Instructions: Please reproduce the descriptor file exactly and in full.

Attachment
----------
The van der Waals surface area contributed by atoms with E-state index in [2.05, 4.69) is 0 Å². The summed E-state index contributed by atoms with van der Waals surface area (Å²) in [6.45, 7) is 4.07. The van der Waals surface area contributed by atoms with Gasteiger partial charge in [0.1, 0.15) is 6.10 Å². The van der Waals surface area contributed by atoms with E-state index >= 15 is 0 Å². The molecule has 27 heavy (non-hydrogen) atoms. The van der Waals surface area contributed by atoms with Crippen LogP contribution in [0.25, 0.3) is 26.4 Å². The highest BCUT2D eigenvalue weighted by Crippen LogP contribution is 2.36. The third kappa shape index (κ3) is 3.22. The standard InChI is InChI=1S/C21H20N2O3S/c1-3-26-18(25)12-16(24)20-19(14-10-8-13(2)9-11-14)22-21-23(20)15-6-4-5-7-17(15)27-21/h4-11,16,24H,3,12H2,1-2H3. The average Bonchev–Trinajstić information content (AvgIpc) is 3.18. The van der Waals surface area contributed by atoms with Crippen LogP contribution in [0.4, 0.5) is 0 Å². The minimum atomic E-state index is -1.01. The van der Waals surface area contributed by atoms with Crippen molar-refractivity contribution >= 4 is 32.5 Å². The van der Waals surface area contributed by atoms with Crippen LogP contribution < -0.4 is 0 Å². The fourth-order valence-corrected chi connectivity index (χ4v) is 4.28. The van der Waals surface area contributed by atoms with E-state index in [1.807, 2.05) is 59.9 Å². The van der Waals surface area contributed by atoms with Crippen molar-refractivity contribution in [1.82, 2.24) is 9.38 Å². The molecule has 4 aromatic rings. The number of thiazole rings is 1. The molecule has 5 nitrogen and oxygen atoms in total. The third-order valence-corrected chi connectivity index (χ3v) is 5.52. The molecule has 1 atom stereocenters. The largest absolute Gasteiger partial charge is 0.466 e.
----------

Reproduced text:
The van der Waals surface area contributed by atoms with E-state index in [2.05, 4.69) is 0 Å². The summed E-state index contributed by atoms with van der Waals surface area (Å²) in [6.45, 7) is 4.07. The van der Waals surface area contributed by atoms with Gasteiger partial charge in [0.1, 0.15) is 6.10 Å². The van der Waals surface area contributed by atoms with E-state index >= 15 is 0 Å². The molecule has 27 heavy (non-hydrogen) atoms. The van der Waals surface area contributed by atoms with Crippen LogP contribution in [0.25, 0.3) is 26.4 Å². The highest BCUT2D eigenvalue weighted by Crippen LogP contribution is 2.36. The third kappa shape index (κ3) is 3.22. The standard InChI is InChI=1S/C21H20N2O3S/c1-3-26-18(25)12-16(24)20-19(14-10-8-13(2)9-11-14)22-21-23(20)15-6-4-5-7-17(15)27-21/h4-11,16,24H,3,12H2,1-2H3. The average Bonchev–Trinajstić information content (AvgIpc) is 3.18. The van der Waals surface area contributed by atoms with Crippen LogP contribution in [0.4, 0.5) is 0 Å². The minimum atomic E-state index is -1.01. The van der Waals surface area contributed by atoms with Crippen molar-refractivity contribution >= 4 is 32.5 Å². The van der Waals surface area contributed by atoms with Crippen LogP contribution < -0.4 is 0 Å². The fourth-order valence-corrected chi connectivity index (χ4v) is 4.28. The van der Waals surface area contributed by atoms with E-state index in [1.807, 2.05) is 59.9 Å². The van der Waals surface area contributed by atoms with Crippen molar-refractivity contribution in [1.82, 2.24) is 9.38 Å². The molecule has 4 aromatic rings. The number of thiazole rings is 1. The molecule has 5 nitrogen and oxygen atoms in total. The third-order valence-corrected chi connectivity index (χ3v) is 5.52. The molecule has 1 atom stereocenters. The largest absolute Gasteiger partial charge is 0.466 e.